Pivotal subretinal gene therapy trial begins

RGX-314 eyed by investigators as a therapeutic option for exudative AMD.

This article is reviewed by Allen C. Ho, MD.

RGX-314 subretinal gene therapy (RE­GENXBIO Inc) is being tested in the first pivotal gene therapy trial for exu­dative age-related macular degenera­tion (AMD). Interim results indicate the treatment is generally well toler­ated with stable to improved visual acuity (VA) and reductions in anti-vascular endo­thelial growth factor (VEGF) injection burden of up to 1.5 to 3 years, depending on the cohort. Allen C. Ho, MD, a professor of ophthalmology at Wills Eye Hospital in Philadelphia, and Thomas Jeffer­son University in Plymouth Meeting, Pennsylva­nia, reported the findings.

RGX-314 uses an adeno-associated viral 8 vector to deliver a gene encoding for a therapeutic anti-VEGF Fab protein, and is designed to produce con­tinuous anti-VEGF therapy, he explained.

Phase 1/2a first-in-human trial

A total of 42 patients have been enrolled in the RGX- 314-001 study (NCT03066258) with up to 3 years of follow-up. The drug continues to be well tolerated with stable to improved vision and has resulted in clinically meaningful decreases in anti-VEGF injec­tions in cohorts 3, 4, and 5 of the 5 dosing cohorts, all of which were well balanced demographically.

The patients with neovascular AMD have been treated previously with an average of 10 injections annually for 4 to 5 years, and were required to respond to a baseline injection of ranibizumab (Lucentis; Genentech, Inc) before receiving RGX-314. These patients do not receive systemic steroids during the study; anti-VEGF rescue injections were permitted beginning 4 weeks into the study if needed.

Related: Subretinal gene therapy for neovascular AMD showing efficacy and safety

The primary outcome was determination of the safety and tolerability of RGX-314 through 6 months. Secondary outcomes included determination of trans­gene protein production, effect on vision and ocular anatomy, and need for additional injections. The retreatment criteria included the presence of any fluid, visual loss of 5 or more letters associated with fluid, and presence of hemorrhages.

“RGX-314 continues to be generally well tolerated across all doses,” Ho said. “Importantly, no clini­cally determined immune responses, drug-related ocular inflammation, or postsurgical inflamma­tion were seen beyond what is expected following routine vitrectomy.”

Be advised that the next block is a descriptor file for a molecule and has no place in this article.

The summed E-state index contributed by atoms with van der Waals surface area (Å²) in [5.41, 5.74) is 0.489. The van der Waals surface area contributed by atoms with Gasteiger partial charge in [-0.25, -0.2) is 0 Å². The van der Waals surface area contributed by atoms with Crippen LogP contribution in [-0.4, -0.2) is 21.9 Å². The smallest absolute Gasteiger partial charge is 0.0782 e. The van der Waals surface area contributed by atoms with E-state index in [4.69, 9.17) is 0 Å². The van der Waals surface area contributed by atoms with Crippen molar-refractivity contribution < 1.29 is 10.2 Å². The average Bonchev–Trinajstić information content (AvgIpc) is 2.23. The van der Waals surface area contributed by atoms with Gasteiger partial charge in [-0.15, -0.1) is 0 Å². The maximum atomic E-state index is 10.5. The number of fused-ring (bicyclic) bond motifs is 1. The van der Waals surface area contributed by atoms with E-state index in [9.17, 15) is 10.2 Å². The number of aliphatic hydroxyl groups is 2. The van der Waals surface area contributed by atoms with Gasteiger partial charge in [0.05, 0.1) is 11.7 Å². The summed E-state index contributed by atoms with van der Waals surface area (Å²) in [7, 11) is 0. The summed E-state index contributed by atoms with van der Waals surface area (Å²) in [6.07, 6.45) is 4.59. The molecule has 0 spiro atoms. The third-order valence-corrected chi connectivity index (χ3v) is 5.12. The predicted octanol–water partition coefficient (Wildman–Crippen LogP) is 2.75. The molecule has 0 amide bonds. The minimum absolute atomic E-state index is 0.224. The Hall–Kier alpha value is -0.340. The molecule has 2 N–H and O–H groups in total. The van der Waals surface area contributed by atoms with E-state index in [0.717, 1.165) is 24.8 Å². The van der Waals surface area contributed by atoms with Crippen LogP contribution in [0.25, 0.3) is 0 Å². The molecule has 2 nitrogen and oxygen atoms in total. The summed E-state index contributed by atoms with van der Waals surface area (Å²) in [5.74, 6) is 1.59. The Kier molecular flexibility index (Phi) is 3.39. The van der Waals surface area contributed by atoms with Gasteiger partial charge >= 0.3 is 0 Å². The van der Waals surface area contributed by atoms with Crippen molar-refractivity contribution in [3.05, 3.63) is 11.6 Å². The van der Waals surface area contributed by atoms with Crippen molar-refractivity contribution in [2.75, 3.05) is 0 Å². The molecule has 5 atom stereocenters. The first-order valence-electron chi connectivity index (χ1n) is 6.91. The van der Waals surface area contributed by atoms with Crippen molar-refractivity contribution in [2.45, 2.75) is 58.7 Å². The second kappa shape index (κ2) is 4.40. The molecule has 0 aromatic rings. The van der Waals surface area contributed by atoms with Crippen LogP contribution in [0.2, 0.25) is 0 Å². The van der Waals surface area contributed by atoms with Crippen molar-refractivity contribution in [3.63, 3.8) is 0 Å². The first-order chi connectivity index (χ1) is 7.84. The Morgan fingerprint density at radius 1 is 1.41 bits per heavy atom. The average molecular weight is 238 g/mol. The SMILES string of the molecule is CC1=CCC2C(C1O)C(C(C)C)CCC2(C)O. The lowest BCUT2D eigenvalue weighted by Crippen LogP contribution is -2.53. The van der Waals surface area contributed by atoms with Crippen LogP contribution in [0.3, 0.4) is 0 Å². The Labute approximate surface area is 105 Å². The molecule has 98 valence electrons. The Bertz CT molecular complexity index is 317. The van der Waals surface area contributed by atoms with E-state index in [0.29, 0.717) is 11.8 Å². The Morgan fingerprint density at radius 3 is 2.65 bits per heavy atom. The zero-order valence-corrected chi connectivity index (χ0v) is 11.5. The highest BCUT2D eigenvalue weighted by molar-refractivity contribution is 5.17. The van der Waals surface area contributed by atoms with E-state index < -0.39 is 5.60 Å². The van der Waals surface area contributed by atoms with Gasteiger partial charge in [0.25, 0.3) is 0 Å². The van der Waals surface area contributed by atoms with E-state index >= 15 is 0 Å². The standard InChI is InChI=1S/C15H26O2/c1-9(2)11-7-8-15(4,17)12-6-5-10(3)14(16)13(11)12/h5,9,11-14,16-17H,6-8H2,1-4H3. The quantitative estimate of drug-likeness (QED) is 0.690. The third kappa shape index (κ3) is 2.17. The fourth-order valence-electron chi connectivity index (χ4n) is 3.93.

Surgical incision conjunctival hemorrhages and pigmentary changes in the retinal pigment epithe­lium (RPE) occurred, both of which were mostly mild events. One patient had RPE changes through the macula that were associated with visual loss.

Ho presented interim data for cohorts 4 and 5 at 1.5 years and cohort 3 at up to 2 years. An additional year of follow-up for cohort 3 is described below. Changes in best-corrected VA (BCVA) showed improved vision over 2 years for cohort 3, and this patient group had a significant reduction in the need for rescue therapy over the 2 years; in cohorts 4 and 5, the vision was stable or improved and the patients needed fewer rescue injections over a period of 1.5 years. For cohorts 3, 4, and 5, retinal thickness was stable on opti­cal coherence tomography images over time, and VA was stable or improved, including in those who did not need rescue therapy.

Evaluation of the protein levels in cohorts 3, 4, and 5 showed durable and dose-depen­dent increases in protein production over 2 years for cohort 3, and over 1 year for cohorts 4 and 5.

Long-term follow-up study

This study will follow patients for an additional 3 years beyond the phase 1/2a trial, for a total of 5 years of follow-up after receiving RGX-314. Ho also presented the third year of data for cohort 3. Thus far, investigators have reported no new drug-related ocular adverse events. In cohort 3, patients continue to show stable to improved VA, and have shown a mean of 12 letters of improvement and a reduc­tion in the need for rescue injections out to 3 years.

Related: How gene therapy clinical trials are addressing retinal diseases at the core

Pivotal 2b/3 trial

Based on these findings, REGENXBIO has begun ATMOSPHERE, a subretinal pivotal trial in neo­vascular AMD. Investigators will evaluate 2 doses of RGX-314 compared with monthly injections of ranibizumab in pseudophakic patients with a base­line VA of 20/32 to 20/160. The study will enroll about 300 patients at 60 clinical sites. The primary end point is the mean change in BCVA relative to ranibizumab at week 54.

REGENXBIO is also conducting studies using the in-office SCS Microinjector to deliver RGX- 314 to the suprachoroidal space in patients with neovascular AMD and diabetic retinopathy. Upcom­ing results from these suprachoroidal programs will be announced for the phase 2 AAVIATE (neovascu­lar AMD; NCT04514653) and ALTITUDE (diabetic retinopathy; NCT04567550) trials.

Allen C. Ho, MD
E: achomd@gmail.com
This article is adapted from Ho’s presentation at the Bascom Palmer Eye Institute Angiogenesis, Exudation and Degeneration 2021 virtual meeting. Ho reported receiving research grants from REGENXBIO Inc, and he serves as a scientific advisor to the company.

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